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External and internal eye anatomy
External and internal eye anatomy


Photophobia

Definition:

Photophobia is eye discomfort in bright light.



Alternative Names:

Light sensitivity; Vision - light sensitive; Eyes - sensitive to light



Considerations:

Photophobia is a fairly common symptom. For many people, photophobia is not due to any underlying disease. Severe photophobia may be associated with eye problems and cause severe eye pain even in relatively low light.



Common Causes:
  • Excessive wearing of contact lenses, or wearing badly fitted contact lenses
  • Eye disease, injury, or infection (such as chalazion , episcleritis , glaucoma )
  • Burns to the eye
  • Common migraine headache
  • Meningitis
  • Acute iritis or uveitis (inflammation inside eye)
  • Corneal abrasion
  • Corneal ulcer
  • Drugs such as amphetamines, atropine, cocaine , cyclopentolate, idoxuridine, phenylephrine, scopolamine, trifluridine, tropicamide, and vidarabine
  • Eye testing in which the eyes have been dilated


Home Care:

The discomfort of light sensitivity can be reduced by avoiding sunlight, closing the eyes, wearing dark glasses, or darkening the room. However, the cause for the light sensitivity should be determined, since proper treatment may cure the problem. Seek urgent medical attention if pain is moderate to severe in low-light conditions.



Call your health care provider if:

Call your doctor if light sensitivity is severe. For example, if you need to wear sunglasses indoors.

Also call if the sensitivity occurs with headaches, red eye or blurred vision or does not go away in a day or two.



What to expect at your health care provider's office:

The doctor will perform a physical examination , including an eye exam. You may be asked the following questions:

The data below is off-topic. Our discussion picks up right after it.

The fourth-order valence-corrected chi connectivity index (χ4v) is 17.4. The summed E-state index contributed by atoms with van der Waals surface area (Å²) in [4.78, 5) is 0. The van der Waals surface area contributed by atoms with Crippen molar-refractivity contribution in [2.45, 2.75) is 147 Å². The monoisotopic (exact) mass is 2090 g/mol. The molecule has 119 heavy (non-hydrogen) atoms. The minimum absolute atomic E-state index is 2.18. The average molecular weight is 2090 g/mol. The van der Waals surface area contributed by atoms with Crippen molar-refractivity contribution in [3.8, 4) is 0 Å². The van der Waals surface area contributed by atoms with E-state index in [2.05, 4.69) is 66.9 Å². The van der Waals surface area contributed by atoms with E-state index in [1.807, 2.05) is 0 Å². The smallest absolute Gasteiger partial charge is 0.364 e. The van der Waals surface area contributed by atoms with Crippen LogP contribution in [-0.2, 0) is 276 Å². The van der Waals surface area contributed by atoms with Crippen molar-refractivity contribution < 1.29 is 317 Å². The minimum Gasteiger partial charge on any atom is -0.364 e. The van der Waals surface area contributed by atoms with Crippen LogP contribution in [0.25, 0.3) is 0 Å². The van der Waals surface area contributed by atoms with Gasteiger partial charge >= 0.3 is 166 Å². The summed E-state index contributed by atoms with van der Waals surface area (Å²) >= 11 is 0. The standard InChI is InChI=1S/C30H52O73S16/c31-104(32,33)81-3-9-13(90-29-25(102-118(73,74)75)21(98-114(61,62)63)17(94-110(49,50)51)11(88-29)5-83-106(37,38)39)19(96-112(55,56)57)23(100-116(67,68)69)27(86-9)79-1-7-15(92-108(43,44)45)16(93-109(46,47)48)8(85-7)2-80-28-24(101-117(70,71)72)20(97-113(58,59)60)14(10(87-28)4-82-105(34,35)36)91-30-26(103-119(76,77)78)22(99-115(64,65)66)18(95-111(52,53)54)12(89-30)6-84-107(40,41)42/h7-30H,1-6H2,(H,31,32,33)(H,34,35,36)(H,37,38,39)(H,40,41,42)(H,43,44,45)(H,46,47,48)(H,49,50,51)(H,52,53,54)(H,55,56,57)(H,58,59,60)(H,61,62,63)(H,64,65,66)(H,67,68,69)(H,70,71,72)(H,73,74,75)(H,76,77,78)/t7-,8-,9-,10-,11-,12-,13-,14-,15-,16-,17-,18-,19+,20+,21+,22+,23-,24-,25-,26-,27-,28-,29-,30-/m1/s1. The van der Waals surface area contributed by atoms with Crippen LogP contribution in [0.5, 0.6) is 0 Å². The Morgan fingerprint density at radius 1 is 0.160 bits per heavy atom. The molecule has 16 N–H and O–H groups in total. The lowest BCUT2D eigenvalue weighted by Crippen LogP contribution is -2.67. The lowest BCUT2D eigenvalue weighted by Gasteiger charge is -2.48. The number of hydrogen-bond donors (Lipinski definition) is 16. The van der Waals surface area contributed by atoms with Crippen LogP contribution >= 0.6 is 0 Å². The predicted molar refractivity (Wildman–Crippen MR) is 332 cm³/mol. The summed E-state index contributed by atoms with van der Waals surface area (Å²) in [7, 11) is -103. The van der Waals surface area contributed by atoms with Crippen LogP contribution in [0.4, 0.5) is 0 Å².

• When did the light sensitivity begin?
  • Does it hurt all the time or just sometimes?
  • How bad is it?
  • Do you need to wear dark glasses or stay in dark rooms?
  • Did a doctor recently dilate your pupils?
  • Do you use contact lenses?
  • Have you used soaps, lotions, cosmetics, or other chemicals around your eyes?
  • Have you been around dust, wind, sun, pollens, or chemicals?
  • Does anything make the sensitivity better or worse?
  • Have you been injured?
  • What medicines do you take?
  • What other symptoms do you have?

Tell your doctor if you have any of these symptoms:

  • Pain in the eye
  • Headache
  • Nausea
  • Neck stiffness
  • Blurred vision
  • Sore or wound in eye
  • Redness
  • Itching
  • Swelling
  • Dizziness
  • Numbness or tingling elsewhere in the body
  • Changes in hearing

The following tests may be done:




Review Date: 4/13/2009
Reviewed By: Paul B. Griggs, MD, Department of Ophthalmology, Virginia Mason Medical Center, Seattle, WA. Review provided by VeriMed Healthcare Network. Also reviewed by David Zieve, MD, MHA, Medical Director, A.D.A.M., Inc.

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